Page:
Tax Time

2014 taxesI’ve been dying for January because I thought I had a decent chance at a real refund this year, for the first time in ages. (Generally I’ve ended up either owing a small amount, or getting a small refund.) As of yesterday I finally had enough documents in that I could start working on them, and even though I’m not totally done yet, because I’m still waiting for one official W2 and one official 1099 to make an appearance, I think, based on my preliminary calculations, that I was right and I should be able to put a healthy chunk of cash towards my Roth IRA. [Can I take one second to be mildly depressed about this, though, because I’d rather blow it on some new clothes. OK, better now.]

Except for two years when I was a self-employed freelancer (one year I swear I had seven W2s, plus assorted income that I had to report myself because nobody had bothered to either withhold taxes or send me a form) and hired an accountant, I’ve always done my own taxes and never used a computer program. My dad got me started with pen and paper when I turned 18; it’s free, and, again aside from those two years, it’s not like my financial life has been all that complex. There was one year when I made a mistake entering something and got a $700+ bill from the IRS a few months later (cue total freakout) but I filed an amended return with the correct amount and that was that. No other horror stories.

This year is a bit more complicated than most because I changed primary jobs and states mid-year, but I was able to find a free e-file program through that will file both of my state returns and my federal return, including the Schedule C for my side hustle and the moving expenses form. It’s kind of soothing to just answer their questions instead of filling out everything myself and cross-referencing against all the instructions! I see why people like e-filing so much 🙂 I don’t regret not having paid for a program or whatever all these years, but it’s nice now that it’s free.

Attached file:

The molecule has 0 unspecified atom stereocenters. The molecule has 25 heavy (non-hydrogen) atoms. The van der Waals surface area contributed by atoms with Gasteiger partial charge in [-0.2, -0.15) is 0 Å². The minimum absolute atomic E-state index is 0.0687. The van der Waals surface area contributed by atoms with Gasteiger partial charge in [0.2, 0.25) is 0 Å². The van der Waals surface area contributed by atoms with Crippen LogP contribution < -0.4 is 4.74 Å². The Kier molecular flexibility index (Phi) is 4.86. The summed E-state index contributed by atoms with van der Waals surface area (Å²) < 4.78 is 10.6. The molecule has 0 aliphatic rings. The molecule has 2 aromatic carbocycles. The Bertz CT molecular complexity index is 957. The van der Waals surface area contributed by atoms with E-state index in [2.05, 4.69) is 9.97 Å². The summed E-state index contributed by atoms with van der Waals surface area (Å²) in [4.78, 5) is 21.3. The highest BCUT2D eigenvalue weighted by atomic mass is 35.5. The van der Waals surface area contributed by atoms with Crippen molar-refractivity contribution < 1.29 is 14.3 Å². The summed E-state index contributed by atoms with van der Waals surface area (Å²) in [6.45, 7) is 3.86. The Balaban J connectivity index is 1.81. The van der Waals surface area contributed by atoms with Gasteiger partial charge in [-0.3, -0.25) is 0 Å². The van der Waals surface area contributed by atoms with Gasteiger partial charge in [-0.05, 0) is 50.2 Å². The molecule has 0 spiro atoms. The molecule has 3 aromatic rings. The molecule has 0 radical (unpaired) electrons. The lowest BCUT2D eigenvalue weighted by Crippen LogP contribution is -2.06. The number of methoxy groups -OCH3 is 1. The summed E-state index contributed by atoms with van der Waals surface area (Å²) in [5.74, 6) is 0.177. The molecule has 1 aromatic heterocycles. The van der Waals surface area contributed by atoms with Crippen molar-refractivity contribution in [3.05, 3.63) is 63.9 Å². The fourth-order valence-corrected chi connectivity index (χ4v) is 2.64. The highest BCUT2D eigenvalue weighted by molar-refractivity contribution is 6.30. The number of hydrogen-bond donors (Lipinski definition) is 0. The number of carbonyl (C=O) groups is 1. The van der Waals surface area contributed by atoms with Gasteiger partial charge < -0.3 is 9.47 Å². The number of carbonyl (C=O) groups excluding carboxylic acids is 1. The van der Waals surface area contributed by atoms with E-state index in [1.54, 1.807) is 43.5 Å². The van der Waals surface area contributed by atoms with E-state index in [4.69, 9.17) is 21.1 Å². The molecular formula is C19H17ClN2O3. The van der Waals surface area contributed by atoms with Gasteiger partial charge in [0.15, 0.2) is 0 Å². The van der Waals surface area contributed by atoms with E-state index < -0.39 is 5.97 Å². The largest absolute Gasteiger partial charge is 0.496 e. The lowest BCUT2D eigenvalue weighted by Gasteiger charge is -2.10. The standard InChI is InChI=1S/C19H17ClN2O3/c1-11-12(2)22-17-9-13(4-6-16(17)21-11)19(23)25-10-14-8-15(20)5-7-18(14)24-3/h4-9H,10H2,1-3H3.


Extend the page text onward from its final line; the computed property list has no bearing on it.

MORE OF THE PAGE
Anyway, so far it’s been a fairly smooth experience. I did set myself up well for it by doing a few things right during 2014:

1) I kept a spreadsheet of side hustle income. Unfortunately, I can’t really claim business deductions since I don’t have dedicated equipment or space, but on the upside, this does make the taxes more straightforward since all I had to do was add up what I made and enter it, instead of wrestling receipts and whatnot.

2) The side hustle spreadsheet also helped me remember all my non-W2 income for the year. Last year, I forgot until after I filed that I had a small amount of royalty income and also forgot that I’d sold some stock and needed to report capital gains; it was all such a small amount of money that I considered not doing anything about it, but better safe than sorry so I ended up spending an entire day filing an amended return. Blah. This year, I not only remembered that I had the royalty income, but also knew exactly how much it was even though I haven’t received the 1099 for it yet, so I could make my preliminary estimate much more solid.